About 250 people filled Riverside Community Church sanctuary on Monday for the Martin Luther King Day service organized by Gorge Ecumenical Ministries, titled “MLK’s Dream Lives On: Building a Community of Justice for All.”
Martin Luther King Day is a federal holiday honoring Rev. King, the 1950s and 1960s civil rights leader who was assassinated in 1968.
Congregants heard recordings of King’s voice including portions of his landmark “I Have A Dream” speech from 1963 in Washington, D.C.
The service invoked King’s life and work as basis for support of immigrant rights.
Officiant Rev. John Boonstra said it was organized by “dreamers who are committed to racial equality, immigration rights, and justice for all.
“We come together tonight as dreamers; dreamers of freedom in word of oppression; dreamers of love in a world of fear; dreamers of peace in a world of war; dreamers of non-violence in a world of hate; and dreamers of a healthy planet in a world of environmental neglect.”
The centerpiece of the event was an impassioned talk by Graciela Gomez, who said, “Dreams do not have nationality; they do not have color.”
Gomez, an immigrant from Mexico, told of her painful journey from Mexico to pursue her dream of establishing a good life in the United States, “a land of opportunity for my family.”
“The Creator is not from one country, or of one color of skin. The Creator loves you and me, for who you are. Let us unite in justice, freedom and equality because dignity goes with you wherever you are.
“There are so many people who are undocumented in this country, working hard for our families,” Gomez said. “I hope that we will all contribute to this dream, this dream of justice and freedom, not just for us but for all the children. You and I can make the difference supporting fair laws, laws that build and don’t destroy.”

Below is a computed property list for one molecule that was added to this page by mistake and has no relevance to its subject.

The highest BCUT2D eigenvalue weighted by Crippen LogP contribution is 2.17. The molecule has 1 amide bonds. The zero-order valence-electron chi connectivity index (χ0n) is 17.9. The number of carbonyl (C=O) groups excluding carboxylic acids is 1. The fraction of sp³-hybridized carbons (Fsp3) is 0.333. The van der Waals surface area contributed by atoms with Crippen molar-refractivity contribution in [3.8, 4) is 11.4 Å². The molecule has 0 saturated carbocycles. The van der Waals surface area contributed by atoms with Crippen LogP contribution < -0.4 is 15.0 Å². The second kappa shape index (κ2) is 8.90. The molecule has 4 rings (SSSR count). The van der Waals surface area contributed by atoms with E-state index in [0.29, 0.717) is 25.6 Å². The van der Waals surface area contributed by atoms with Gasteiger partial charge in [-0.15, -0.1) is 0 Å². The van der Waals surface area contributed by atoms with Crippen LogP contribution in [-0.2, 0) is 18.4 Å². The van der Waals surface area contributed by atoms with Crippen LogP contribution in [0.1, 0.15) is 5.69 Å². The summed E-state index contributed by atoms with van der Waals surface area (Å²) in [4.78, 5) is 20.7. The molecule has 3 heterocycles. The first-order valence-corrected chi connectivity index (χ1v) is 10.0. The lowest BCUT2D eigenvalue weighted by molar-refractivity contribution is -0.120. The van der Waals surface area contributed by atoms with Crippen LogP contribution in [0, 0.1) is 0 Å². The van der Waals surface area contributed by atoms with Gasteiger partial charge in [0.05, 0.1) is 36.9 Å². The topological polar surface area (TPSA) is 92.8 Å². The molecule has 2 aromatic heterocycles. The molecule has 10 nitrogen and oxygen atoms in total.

Boonstra said, “Rev. King preached that when we become silent about our dreams we die inside. Dreamers take the first step even when they don’t see the whole staircase. Dreams of justice for all can be dangerous, and they come with harsh consequences.
“While Martin Luther King led a movement of civil rights for all African American brothers and sisters, tonight his movement inspires a movement of immigrant rights for Hispanic undocumented brothers and sisters. The movement for human rights connects and unites us all.
“Brother Martin reminded us that we may have come on different ships but we are in the same boat now. Tonight in these turbulent times, we share the same boat, brothers, sisters, Hispanic, Anglo, straight, gay, undocumented, legally protected, young, old, African American, Native American — all now in the same boat.”
Gomez said, “I believe that you and I also have a dream. And together we can come together and make sure this is a dream of justice and equality. In Mexico we had dreamers. They dreamt for land, liberty and justice. Now I ask you, ‘what is your dream?’’
A 35-member community gospel choir sang and the congregation read aloud and listened to the words of Dr. King. Musicians Tim Mayer, Paul Thompson and Steve McLennon provided music, and high school students Olivia Newcomb and Caitlyn Fick and AnnElise Acosta performed John Lennon’s “Imagine.”
A peace offering was accepted for the day camp Peace Village, held each August. Its coordinator, Dee Campos-Davis, said Peace Village is in the planning stages for its seventh year. It provides experiences teaching about justice, community service and sustainability.